Positioned right between the Eyjafjallajökull and Mýrdalsjökull glaciers in southern Iceland, Fimmvörðuháls roughly consists of a 25-kilometer-long and 1,000-meter-high pass accessible to visitors between mid-June and late-August. Its location makes it one of the most sought-after hiking trails in the country, with some travelers opting for a six-day trip by adding in
Landmannalaugar and Thórsmörk nature preserves. The Fimmvörðuháls trail alone takes between eight and 10 hours to complete.
There are two mountain huts – the first one is modern and the second is quite rudimentary – along the route. The journey from Skógar to Thórsmörk is one of the most memorable hiking experiences in the country, if not the world, as it offers splendid panoramas of south Iceland, and of the new lava fields formed by the infamous Eyjafjallajökull eruption in 2010.
A small eruption actually took place at Fimmvörðuháls following months of earthquakes under the Eyjafjallajökull glacier, just a few weeks before the big outbreak. This eruption produced a 300-meter-long fissure on the northern part of the pass, creating two new craters that later on erupted toward Thórsmörk, briefly stopping tours and hikes in the process. A small reminder that Iceland, despite being on everybody’s lips lately, is still a very wild, unpredictable place to travel to.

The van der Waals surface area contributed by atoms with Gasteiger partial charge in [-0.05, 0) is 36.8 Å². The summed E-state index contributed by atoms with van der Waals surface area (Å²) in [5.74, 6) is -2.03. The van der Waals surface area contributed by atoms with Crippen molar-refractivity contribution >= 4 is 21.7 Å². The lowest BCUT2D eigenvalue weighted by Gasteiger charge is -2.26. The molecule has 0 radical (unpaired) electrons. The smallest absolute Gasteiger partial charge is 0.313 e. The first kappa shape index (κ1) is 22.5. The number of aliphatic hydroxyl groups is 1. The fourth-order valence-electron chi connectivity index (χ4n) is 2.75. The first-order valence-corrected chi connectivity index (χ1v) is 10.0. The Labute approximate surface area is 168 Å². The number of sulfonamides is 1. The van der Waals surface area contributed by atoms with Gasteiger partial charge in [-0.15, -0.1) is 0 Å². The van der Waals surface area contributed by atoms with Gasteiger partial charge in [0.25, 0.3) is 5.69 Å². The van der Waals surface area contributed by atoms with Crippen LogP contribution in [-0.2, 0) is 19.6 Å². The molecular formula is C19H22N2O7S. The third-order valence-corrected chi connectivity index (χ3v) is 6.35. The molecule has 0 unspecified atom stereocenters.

It is not advised to attempt hiking at Fimmvörðuháls outside of tourist season or without a guide and proper equipment; the geography and terrain provide conditions for violent Nordic storms, and all visitors should be prepared for drastic and sudden changes in weather. This hiking trail is accessible from the famous Skógarfoss Waterfall, which is located about two hours outside of Reykjavik (154 kilometers) via route 1, Iceland’s Ring Road. Parking is easily accessible and free of charge at Skógarfoss. It is also possible to book day tours from Reykjavik or Seljalandsfoss, or, alternatively, to reach the start of the hiking trail by public transit with buses 11 and 51 from Reykjavik.